Piano Technique Lecture Series


Introduction

I have come from an eclectic background as a pianist, with strong influences from the British School, with its emphasis on the craftsmanship of practice, the French School, with its insistence on the fingers, The Russian School (Neuhaus line), with its rich traditions of pianism, artistry and attention to creating an incredible sound. I also undertook an in-depth study of the Taubman Method from a student of Dorothy Taubman in New York, and I worked for a time with piano guru Peter Feuchtwanger in London on his various exercises. No description of my background would be complete without acknowledging the enormous debt I owe to Leon Fleisher, whose weekly classes for piano majors at Peabody during 1982 were among the highlights of my pianistic education.

My own approach to piano technique is therefore rich and varied with all these various influences, and rather than throwing one school out in favour of another, I have found it possible to use the best parts of all of them. Consequently I do not subscribe to the view that there is one correct way to play the piano, rather many different and equally valid ways depending on the physiology, mind and aesthetics of the individual.

In this video lecture series on technique, I will offer some very detailed instructions on how to achieve results at the piano, often suggesting alternative paths that also work. Naturally, I highlight ways of doing things that we aim to avoid. This is because movements that are against the natural workings of the human physiology will cause problems with coordination, which in turn lead to tension and later injury.

A Brief Introduction to Technique

The only reason for mastering technique is to make sure the body does not prevent the soul from expressing itself.
- La Meri (dancer)

The word "technique" has its roots in the Greek work "technikos" – of, or pertaining to art. Interpretation and technique are one and the same thing, since every sound we strive to produce has to be achieved by physical means.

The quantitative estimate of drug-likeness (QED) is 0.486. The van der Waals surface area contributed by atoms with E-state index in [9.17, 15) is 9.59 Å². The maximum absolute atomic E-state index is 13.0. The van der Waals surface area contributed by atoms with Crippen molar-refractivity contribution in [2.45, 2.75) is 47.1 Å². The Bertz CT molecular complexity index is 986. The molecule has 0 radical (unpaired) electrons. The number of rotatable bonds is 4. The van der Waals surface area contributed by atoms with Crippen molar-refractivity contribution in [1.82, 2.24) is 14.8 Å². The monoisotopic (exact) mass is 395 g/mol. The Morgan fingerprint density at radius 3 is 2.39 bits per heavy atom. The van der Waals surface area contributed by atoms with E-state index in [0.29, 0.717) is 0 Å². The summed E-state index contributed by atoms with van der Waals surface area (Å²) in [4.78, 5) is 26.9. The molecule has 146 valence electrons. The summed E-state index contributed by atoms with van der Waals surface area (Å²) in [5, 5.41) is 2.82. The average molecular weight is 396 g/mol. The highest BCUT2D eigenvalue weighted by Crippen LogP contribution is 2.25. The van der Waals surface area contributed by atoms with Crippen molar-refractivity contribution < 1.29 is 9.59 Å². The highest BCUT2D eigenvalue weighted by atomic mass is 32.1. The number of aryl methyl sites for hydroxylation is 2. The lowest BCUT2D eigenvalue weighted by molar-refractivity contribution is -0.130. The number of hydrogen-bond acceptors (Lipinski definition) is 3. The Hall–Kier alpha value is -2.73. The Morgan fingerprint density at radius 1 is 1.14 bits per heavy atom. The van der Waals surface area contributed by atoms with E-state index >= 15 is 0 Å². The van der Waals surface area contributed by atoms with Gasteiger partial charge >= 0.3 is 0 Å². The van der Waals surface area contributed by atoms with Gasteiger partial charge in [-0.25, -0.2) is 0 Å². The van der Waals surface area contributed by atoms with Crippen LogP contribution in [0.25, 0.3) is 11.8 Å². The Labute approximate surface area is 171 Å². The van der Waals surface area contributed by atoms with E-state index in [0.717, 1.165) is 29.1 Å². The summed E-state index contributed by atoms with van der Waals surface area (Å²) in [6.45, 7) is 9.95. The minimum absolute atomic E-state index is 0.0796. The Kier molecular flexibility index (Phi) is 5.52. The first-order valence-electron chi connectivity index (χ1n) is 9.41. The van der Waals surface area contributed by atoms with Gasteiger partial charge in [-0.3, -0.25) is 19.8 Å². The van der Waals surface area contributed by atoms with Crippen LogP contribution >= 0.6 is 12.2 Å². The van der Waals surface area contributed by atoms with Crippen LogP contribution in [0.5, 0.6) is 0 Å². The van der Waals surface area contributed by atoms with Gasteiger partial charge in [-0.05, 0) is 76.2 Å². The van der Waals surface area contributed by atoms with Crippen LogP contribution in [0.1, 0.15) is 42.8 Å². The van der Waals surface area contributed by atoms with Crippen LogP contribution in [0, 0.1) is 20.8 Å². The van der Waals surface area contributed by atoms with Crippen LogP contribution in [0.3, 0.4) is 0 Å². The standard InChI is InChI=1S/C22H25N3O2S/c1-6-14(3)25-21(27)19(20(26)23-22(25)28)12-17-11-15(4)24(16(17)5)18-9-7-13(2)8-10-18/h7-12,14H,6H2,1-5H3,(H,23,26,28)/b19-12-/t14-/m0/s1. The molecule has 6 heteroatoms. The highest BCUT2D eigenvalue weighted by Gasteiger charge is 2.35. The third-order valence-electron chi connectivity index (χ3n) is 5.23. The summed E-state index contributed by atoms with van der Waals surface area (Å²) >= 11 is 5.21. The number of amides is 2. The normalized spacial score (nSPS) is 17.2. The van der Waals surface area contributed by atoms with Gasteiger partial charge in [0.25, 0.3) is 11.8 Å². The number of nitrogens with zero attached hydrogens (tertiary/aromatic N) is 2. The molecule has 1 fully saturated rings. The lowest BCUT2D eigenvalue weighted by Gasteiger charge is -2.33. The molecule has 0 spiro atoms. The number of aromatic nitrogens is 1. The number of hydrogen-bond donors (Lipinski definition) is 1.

I love William Westney’s definition of technique, which is "...making a physical commitment to each and every note" (The Perfect Wrong Note).

The are many different and conflicting opinions on piano technique, but surely each tradition of piano playing has its gold nuggets, and we can use them all if we can filter out those aspects that are no longer true or relevant to the 21st century pianist. Technique is individual; there is no one-size-fits-all panacea, indeed there are many different ways to play the piano.

The T word

Anxiety is mental tension, and mental tension will translate immediately into physical tension. If you are feeling insecure, not confident about your ability to interpret a particular piece of music, or nervous of other people’s reactions, this will inhibit freedom of movement, freedom of expression and cause tension in your body, resulting in unsatisfying feelings and frustration. You’ll be tempted to blame your technique, when performance anxiety is something different entirely.

Resources & links

  • Click here to view an overview of technical exercises and regimes on the Online Academy.
  • Click here to view Healthy Piano Playing on the Online Academy.
  • Practising the Piano Multimedia eBook Series - Part 2 (Mastering Piano Technique) - click here
  • The Art of Piano Fingering eBook by Penelope Roskell - click here to download if you already own it or click here to purchase and get 20% off!

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